SPAIN will have its fourth election in four years on November 10 after its acting prime minister Pedro Sánchez gave up on trying to reach agreement with rival parties to form a government and support his investiture.

The leader of Spain’s Socialist (PSOE) party announced the new poll after meeting King Felipe, saying it is “impossible to comply with the electoral mandate” following the April election.

Sánchez was critical of the Citizens and People’s Party (PP), but laid most of the blame at the door of the left-wing Podemos and their leader Pablo Iglesias. “The agreement with Unides Podemos has not been possible,” said Sánchez. “[Podemos] have prevented four times since 2015 the formation of a progressive government led by the PSOE.”

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Sánchez managed to oust his predecessor Mariano Rajoy in June last year but had to rely on support from smaller and pro-independence Catalan and Basque parties, who refused to pass his budget measures without a commitment to discuss self-determination.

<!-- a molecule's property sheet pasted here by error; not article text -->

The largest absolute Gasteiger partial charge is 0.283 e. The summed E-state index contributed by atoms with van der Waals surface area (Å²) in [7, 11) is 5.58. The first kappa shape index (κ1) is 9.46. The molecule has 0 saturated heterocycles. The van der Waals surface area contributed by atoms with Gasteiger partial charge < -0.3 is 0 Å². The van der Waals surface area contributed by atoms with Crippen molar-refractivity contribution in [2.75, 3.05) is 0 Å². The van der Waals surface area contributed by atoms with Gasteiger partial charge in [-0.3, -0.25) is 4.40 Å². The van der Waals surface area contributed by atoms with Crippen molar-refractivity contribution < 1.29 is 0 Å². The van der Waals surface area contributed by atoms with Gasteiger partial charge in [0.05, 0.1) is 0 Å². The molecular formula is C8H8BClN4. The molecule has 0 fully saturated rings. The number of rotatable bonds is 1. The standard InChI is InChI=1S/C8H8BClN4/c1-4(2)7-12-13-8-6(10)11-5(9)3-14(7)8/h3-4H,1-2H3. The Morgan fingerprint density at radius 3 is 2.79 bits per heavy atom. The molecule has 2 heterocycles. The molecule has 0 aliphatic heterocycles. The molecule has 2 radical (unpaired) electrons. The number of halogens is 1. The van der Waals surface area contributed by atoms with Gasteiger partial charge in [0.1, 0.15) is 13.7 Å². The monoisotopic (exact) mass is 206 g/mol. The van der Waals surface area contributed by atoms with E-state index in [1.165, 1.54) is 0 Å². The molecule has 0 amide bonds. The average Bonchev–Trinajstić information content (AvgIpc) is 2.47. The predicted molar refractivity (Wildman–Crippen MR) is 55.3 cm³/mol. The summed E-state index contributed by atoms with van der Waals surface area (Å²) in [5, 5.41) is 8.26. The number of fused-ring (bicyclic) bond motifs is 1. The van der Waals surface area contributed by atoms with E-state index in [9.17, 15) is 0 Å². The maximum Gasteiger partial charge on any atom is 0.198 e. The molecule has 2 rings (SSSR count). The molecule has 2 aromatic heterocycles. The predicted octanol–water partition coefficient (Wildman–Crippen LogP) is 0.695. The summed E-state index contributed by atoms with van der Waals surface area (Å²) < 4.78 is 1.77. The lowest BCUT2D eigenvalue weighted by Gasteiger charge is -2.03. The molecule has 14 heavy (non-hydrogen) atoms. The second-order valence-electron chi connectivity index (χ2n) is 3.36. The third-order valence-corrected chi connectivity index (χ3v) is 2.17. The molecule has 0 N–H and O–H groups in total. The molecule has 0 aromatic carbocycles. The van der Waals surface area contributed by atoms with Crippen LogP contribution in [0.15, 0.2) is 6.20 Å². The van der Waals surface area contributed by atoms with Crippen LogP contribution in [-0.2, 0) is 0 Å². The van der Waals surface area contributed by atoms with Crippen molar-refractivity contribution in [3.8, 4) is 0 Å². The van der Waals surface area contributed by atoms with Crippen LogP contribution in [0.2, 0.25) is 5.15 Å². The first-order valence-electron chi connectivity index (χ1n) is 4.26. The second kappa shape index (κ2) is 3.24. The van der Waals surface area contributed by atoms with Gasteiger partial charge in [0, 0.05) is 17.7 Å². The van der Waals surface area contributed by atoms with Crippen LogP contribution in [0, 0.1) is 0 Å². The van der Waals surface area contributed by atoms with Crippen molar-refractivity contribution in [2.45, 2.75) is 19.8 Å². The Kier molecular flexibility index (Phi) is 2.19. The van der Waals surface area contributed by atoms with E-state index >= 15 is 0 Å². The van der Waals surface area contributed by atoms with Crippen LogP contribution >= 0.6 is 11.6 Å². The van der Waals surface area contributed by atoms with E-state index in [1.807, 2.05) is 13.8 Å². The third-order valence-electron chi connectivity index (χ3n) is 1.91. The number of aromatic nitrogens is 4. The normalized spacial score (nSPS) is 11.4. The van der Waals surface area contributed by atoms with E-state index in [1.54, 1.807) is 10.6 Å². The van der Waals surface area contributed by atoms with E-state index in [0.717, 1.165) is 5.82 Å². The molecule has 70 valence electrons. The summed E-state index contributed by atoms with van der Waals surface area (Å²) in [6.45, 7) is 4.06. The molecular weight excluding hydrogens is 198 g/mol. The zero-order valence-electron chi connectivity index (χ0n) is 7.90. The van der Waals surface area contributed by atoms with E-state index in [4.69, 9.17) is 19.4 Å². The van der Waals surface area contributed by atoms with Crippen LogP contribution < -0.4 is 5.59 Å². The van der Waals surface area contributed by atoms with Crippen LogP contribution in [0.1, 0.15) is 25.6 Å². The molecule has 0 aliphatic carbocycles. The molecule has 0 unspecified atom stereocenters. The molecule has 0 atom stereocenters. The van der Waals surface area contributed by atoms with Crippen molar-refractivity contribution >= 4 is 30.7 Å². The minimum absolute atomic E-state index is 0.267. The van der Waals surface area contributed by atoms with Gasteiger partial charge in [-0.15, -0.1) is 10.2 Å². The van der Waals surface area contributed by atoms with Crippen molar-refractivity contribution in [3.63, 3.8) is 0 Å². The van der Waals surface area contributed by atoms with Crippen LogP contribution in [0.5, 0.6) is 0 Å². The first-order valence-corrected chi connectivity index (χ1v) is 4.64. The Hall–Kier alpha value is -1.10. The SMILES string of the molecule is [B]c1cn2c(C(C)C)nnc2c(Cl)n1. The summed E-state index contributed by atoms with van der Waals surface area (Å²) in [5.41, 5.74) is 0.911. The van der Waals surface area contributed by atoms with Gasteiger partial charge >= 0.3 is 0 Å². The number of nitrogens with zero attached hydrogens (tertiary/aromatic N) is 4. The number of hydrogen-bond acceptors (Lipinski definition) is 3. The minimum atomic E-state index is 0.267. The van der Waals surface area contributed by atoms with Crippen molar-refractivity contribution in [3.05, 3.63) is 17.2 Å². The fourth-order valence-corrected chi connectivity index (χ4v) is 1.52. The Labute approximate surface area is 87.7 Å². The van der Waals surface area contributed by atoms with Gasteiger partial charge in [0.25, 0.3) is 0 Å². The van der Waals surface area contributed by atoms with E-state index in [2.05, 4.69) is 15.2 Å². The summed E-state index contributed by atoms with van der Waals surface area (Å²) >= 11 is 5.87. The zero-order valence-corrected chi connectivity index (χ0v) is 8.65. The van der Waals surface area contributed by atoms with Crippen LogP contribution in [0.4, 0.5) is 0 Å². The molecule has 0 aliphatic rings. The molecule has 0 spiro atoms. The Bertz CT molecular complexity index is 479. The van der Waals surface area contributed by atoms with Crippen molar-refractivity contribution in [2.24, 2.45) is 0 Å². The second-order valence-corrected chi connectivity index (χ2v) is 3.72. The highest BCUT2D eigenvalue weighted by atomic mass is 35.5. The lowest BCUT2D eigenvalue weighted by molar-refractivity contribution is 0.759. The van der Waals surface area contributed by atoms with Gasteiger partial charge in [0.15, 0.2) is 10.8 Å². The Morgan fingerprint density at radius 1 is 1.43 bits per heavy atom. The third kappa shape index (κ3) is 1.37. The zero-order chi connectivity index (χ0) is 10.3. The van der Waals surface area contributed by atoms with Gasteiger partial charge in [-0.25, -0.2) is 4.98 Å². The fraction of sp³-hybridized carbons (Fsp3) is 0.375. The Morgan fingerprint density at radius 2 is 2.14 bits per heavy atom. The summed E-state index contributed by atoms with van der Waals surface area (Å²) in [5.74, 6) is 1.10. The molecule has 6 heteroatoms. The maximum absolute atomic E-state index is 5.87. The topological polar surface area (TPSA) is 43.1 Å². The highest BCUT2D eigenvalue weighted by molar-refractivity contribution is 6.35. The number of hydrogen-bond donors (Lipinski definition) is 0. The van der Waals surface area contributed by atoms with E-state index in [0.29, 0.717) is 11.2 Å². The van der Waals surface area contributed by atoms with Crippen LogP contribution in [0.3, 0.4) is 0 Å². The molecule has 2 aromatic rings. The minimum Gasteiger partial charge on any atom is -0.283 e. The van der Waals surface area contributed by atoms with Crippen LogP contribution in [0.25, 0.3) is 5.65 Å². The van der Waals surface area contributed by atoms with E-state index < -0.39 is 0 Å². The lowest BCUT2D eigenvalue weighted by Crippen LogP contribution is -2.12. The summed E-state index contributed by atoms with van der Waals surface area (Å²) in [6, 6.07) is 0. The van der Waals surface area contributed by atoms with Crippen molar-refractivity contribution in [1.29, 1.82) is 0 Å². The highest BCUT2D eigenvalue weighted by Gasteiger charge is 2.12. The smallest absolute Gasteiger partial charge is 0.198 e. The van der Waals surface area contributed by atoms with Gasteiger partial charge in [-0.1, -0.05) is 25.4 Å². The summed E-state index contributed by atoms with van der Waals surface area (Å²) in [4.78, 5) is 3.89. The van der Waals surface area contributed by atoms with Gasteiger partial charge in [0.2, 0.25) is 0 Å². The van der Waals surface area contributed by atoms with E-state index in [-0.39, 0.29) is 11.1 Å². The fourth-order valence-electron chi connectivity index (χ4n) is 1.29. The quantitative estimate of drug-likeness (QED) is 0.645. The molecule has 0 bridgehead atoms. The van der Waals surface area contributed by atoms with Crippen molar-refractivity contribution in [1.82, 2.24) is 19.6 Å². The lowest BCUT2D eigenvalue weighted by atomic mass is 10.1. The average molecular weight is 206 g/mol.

He still had no outright majority after the election in April and although Iglesias sought a coalition arrangement, Sánchez was only willing to offer Podemos minor roles in government, an obstacle that proved insurmountable.

Iglesias said Sánchez was making a “historical mistake” forcing new elections and was “obsessed with securing an absolute power”.

Gabriel Rufián, from the Republican Left of Catalonia (ERC), tweeted: “Pedro Sánchez said that he tried it by all means. If he says the truth is an incompetent and if he lies he is an irresponsible.”

The Together for Catalonia (JxCat) coalition group in Congress said the Socialist leader only wanted to, “correct the vote of Spaniards” until he got his own way.

JxCat spokesperson, Laura Borràs, said: “His way of talking about the dialogue is to do everything possible to avoid dialogue ... he has said the same as he said about Rajoy.

“He was not able to read the results, weave the consensus and want to manage electoral results as if they were an absolute majority they do not have, and want to correct the votes of the Spaniards.”

Citizens spokesperson in Congress, Inés Arrimadas, accused Sanchez of using “the government propaganda machinery” to call an election.

She said: “All Spain has seen that Sánchez wants elections ... If we go to elections, it is because Sánchez is using all the craft and all the government institutions to go on with pieces of propaganda machinery that has no-one else.”